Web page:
1
vote
1answer
301 views

How does the body respond to blood donation; are there any possible risks?

Can blood donation cause any harm to the donor? I have been told so, but cannot find any references supporting this claim. I have also learned that our body will replace the lost fluids within 24 ...
6
votes
5answers
275 views

Is the amount of blood that flows through every vein and artery per minute really a constant?

I was listening lectures from Mark Saltzman via Open Yale Courses. Now, if I did not understand him wrong, he said that the amount of blood that travels through every vein and artery in our bodies per ...
3
votes
0answers
52 views

Human leukocytes (re)circulation/migration in homeostatic state

One can easily find information on the topic of leukocytes trafficking between vessels and peripheral tissues during inflammation. But what happens during normal states when there is no pathology? ...
3
votes
1answer
177 views

How does Hemocytoblast constantly get formed into so many blood cells and yet remains there in the bone marrow throughout the lifetime?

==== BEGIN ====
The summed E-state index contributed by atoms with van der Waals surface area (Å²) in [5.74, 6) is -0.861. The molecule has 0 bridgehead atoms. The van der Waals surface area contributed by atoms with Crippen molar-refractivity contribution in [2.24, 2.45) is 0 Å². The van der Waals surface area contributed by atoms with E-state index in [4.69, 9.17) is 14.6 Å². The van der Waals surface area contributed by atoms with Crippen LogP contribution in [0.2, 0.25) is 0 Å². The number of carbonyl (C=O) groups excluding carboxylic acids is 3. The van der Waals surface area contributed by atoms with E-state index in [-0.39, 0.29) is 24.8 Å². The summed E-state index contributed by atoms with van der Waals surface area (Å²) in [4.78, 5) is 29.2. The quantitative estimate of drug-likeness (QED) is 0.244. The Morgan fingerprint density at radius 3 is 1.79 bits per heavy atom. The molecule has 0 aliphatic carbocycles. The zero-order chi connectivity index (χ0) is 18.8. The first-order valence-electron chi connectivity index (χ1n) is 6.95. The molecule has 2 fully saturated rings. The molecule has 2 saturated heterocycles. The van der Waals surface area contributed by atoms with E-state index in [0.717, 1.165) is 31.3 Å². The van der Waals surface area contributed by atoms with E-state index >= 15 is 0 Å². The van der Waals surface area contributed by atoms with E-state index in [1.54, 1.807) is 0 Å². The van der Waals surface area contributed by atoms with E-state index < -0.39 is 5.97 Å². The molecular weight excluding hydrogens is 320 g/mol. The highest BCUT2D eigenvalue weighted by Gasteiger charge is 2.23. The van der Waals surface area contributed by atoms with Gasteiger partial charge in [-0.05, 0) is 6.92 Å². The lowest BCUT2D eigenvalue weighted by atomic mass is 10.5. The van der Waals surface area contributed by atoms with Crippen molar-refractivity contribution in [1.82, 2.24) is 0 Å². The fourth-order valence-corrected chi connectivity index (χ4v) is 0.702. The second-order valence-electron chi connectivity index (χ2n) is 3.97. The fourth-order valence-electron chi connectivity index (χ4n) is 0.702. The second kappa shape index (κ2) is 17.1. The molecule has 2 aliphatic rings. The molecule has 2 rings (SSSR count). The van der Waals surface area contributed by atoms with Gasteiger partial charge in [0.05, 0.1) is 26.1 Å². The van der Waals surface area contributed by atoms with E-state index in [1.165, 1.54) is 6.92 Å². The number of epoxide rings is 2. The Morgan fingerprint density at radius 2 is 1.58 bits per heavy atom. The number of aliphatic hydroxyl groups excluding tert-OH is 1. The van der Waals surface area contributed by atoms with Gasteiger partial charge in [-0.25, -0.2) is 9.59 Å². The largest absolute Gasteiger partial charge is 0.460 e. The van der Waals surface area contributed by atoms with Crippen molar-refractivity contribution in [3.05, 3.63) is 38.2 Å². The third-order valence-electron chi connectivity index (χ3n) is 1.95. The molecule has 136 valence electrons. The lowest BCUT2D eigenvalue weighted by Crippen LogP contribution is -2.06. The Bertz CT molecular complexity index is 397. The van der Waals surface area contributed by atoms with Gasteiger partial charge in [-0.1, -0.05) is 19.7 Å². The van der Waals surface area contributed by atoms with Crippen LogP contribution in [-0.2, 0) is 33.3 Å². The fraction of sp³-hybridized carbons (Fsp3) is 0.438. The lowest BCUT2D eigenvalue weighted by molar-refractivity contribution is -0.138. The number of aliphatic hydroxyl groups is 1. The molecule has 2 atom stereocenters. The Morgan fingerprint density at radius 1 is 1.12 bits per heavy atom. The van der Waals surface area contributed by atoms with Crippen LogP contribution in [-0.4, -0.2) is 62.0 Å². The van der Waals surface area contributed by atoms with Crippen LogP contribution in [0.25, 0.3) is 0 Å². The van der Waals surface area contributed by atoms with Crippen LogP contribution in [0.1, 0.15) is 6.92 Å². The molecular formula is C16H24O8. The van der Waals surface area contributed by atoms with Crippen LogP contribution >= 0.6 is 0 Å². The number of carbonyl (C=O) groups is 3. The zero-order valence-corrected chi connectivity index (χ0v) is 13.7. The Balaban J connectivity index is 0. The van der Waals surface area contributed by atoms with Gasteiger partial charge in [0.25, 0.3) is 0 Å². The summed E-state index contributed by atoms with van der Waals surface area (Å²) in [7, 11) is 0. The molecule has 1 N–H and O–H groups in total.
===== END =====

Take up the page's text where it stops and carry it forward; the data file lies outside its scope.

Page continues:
I mean, Hemocytoblast is a stem cell which is constantly being differentiated into daughter cells and leads to formation of all the blood cells (having short and limited life spans), so how come those ...
1
vote
0answers
26 views

How does so many replicas of different kinds of blood corpuscles form from different cells in the bone marrow? [closed]

I am interested in the process by which so many identical blood corpuscles form from an entirely different cell (within the bone marrow) altogether. How does these cells form?
8
votes
1answer
248 views

What creates the feeling of 'excess' blood pressure to an area of the body?

If I hang upside down, and feel blood rushing to my head, what structures are actually responsible for me "feeling" this excess flow of blood? Baroreceptors? Mechanoreceptors? Something else? ...
3
votes
1answer
170 views

Maximum RPM in zero-g before losing consciousness, spinning head-over-heels